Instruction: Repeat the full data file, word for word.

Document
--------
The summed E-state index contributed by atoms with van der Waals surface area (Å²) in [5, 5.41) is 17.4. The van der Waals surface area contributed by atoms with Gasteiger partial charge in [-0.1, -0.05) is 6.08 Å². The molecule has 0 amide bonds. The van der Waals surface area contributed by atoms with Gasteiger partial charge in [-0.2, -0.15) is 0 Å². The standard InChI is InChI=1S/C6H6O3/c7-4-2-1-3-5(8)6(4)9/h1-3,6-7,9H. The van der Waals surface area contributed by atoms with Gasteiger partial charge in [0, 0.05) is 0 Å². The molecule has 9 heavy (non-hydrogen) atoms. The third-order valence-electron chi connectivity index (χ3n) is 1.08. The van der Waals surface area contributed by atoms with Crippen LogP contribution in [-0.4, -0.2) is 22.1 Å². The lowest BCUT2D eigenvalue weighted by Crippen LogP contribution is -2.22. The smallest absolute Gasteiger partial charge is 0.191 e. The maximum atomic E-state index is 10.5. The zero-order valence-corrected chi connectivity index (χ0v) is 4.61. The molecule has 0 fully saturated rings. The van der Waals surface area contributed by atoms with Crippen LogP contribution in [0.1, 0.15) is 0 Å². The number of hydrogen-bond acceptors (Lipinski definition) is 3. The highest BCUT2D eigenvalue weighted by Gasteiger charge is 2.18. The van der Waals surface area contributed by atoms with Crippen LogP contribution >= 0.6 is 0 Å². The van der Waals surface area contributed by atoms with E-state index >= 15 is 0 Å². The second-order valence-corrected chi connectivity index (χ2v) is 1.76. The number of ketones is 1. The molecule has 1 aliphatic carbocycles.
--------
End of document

The summed E-state index contributed by atoms with van der Waals surface area (Å²) in [5, 5.41) is 17.4. The van der Waals surface area contributed by atoms with Gasteiger partial charge in [-0.1, -0.05) is 6.08 Å². The molecule has 0 amide bonds. The van der Waals surface area contributed by atoms with Gasteiger partial charge in [-0.2, -0.15) is 0 Å². The standard InChI is InChI=1S/C6H6O3/c7-4-2-1-3-5(8)6(4)9/h1-3,6-7,9H. The van der Waals surface area contributed by atoms with Gasteiger partial charge in [0, 0.05) is 0 Å². The molecule has 9 heavy (non-hydrogen) atoms. The third-order valence-electron chi connectivity index (χ3n) is 1.08. The van der Waals surface area contributed by atoms with Crippen LogP contribution in [-0.4, -0.2) is 22.1 Å². The lowest BCUT2D eigenvalue weighted by Crippen LogP contribution is -2.22. The smallest absolute Gasteiger partial charge is 0.191 e. The maximum atomic E-state index is 10.5. The zero-order valence-corrected chi connectivity index (χ0v) is 4.61. The molecule has 0 fully saturated rings. The van der Waals surface area contributed by atoms with Crippen LogP contribution in [0.1, 0.15) is 0 Å². The number of hydrogen-bond acceptors (Lipinski definition) is 3. The highest BCUT2D eigenvalue weighted by Gasteiger charge is 2.18. The van der Waals surface area contributed by atoms with Crippen LogP contribution >= 0.6 is 0 Å². The van der Waals surface area contributed by atoms with E-state index >= 15 is 0 Å². The second-order valence-corrected chi connectivity index (χ2v) is 1.76. The number of ketones is 1. The molecule has 1 aliphatic carbocycles.